Local filmmaker to premiere at Sundance

Jay FitzOur Town Arts

Filmmaker and University of Tennessee faculty member Elaine McMillion Sheldon’s King Coal will be screened at the Sundance Film Festival. The Sundance “Meet the Artist” video is here.

In a December 2022 announcement, Betsy DeGeorge, of the School of Art at UT, wrote to staff and students:

Elaine McMillion Sheldon

Sundance Film Festival 2023 has just announced the list of films that will be screened in-person and online from January 19-29. Elaine Sheldon’s feature film, King Coal, will have its world premiere as part of the “Next” section at the Sundance Festival.

Robert Redford, president and founder of the Sundance Institute, says, “Storytellers broaden our minds: engage, provoke, inspire, and ultimately, connect us.”

Sheldon, an assistant professor of cinema studies at UT’s School of Art, is a storyteller. Many of her stories take her viewers on rambling walks in the hills of West Virginia, where she spent her childhood. King Coal is a tale that digs into the very ground of her heritage, and the mines where her grandparents and uncles, brother and cousin worked.

She worked alongside producers Shane Boris, Diane Becker and Peggy Drexler in bringing this nonfiction story to the screen, DeGeorge wrote. The Sundance program describes the film:

“The cultural roots of coal continue to permeate the rituals of daily life in Appalachia even as its economic power wanes. The journey of a coal miner’s daughter exploring the region’s dreams and myths, untangling the pain and beauty, as her community sits on the brink of massive change.

“Central Appalachia is a place of mountains and myth. Director Elaine Sheldon knows this well, calling those mountains home. Coal has had a profound influence on this community’s identity, but Sheldon dares to consider what future stories might look like out of the shadow of coal, now that relationships to coal are changing. She takes us on an alluring cinematic journey through the past, present and future of Appalachia.

“Sheldon’s distinct vision remixes present-day moments of life in a coal-mining town with archival footage and atmospheric invocations of the land to alchemize something new – a rare, nuanced depiction of this community.

“A young girl learning the story of coal anchors the journey while Sheldon’s poetic voiceover guides us through the experience and an expressive score differentiates the reality of coal from a more imaginative world. The hybrid approach allows Sheldon to explore the act of storytelling itself and is a magical reclamation of the power of stories to shape how a region sees itself. The end of one story welcomes the beginning of another.”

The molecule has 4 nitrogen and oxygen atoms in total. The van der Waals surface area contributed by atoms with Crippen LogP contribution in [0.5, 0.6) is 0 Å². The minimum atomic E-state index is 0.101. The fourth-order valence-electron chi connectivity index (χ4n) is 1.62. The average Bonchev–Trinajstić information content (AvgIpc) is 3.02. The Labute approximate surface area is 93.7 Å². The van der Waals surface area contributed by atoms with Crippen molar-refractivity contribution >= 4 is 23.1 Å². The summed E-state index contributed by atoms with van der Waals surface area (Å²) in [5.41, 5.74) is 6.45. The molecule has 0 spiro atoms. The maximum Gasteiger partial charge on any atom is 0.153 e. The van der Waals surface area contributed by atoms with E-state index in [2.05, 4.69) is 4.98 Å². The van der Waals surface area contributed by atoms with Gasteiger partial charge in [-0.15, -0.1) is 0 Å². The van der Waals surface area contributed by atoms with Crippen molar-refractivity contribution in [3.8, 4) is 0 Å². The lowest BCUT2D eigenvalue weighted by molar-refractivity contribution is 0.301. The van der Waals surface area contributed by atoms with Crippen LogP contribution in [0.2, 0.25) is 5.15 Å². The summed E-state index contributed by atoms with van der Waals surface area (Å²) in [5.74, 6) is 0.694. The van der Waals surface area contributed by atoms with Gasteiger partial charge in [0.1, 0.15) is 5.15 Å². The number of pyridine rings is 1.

Sheldon calls the support of Sundance “incredible” as she thanked those who helped “me get to this stage of finishing.” She has been working on the film since 2019.

watch the film

The premiere will be Monday, Jan. 23, at 1:30 p.m. EST at the Egyptian Theatre, Park City, Utah

The film will be available to view online from Jan. 24 at 10 a.m. until Jan. 30 at 1:55 a.m.

Featured in Torchbearer

Sheldon was featured in a 2021 Torchbearer Magazine article by Brian Canever.

Canever says Sheldon, then 33, was never supposed to go back home. After graduating from West Virginia University in Morgantown, she headed to Boston for an MFA at Emerson College. She wanted to be like Katie Couric and Oprah. “I imagined myself working for some place like the New York Times, in their video unit or abroad,” she told Canever.

But the longer she was away from home, the more Sheldon realized she had to go back to tell the story right.

He writes: In 2013, Sheldon released her first notable film, Hollow, an interactive documentary about the everyday lives of residents of McDowell County, West Virginia. She had filmed Hollow as an MFA student and it won her a Peabody Award, her first major honor.

In 2017, Sheldon’s Netflix short documentary Heroin(e), about three women – a judge, a missionary and a fire chief – combating the opioid epidemic in Huntington, West Virginia, earned an Emmy award and an Oscar nomination.

A year later, Netflix also produced her full-length documentary Recovery Boys, about the lives of four men in an inpatient substance abuse treatment program on a West Virginia farm.

In June 2020, Sheldon moved to Knoxville to join UT’s faculty.

Paul Harrill, co-chair of the cinema studies program, told Canever that Sheldon was coming in at ground level to “teach the art of nonfiction to students across disciplines – filmmakers, studio artists, journalists, poets – in a region she has dedicated her career to advocating for.”

And now Sheldon advocates for her program: “We have an opportunity here to tell stories that go unnoticed. … Appalachia is a place rich with stories worth telling.”

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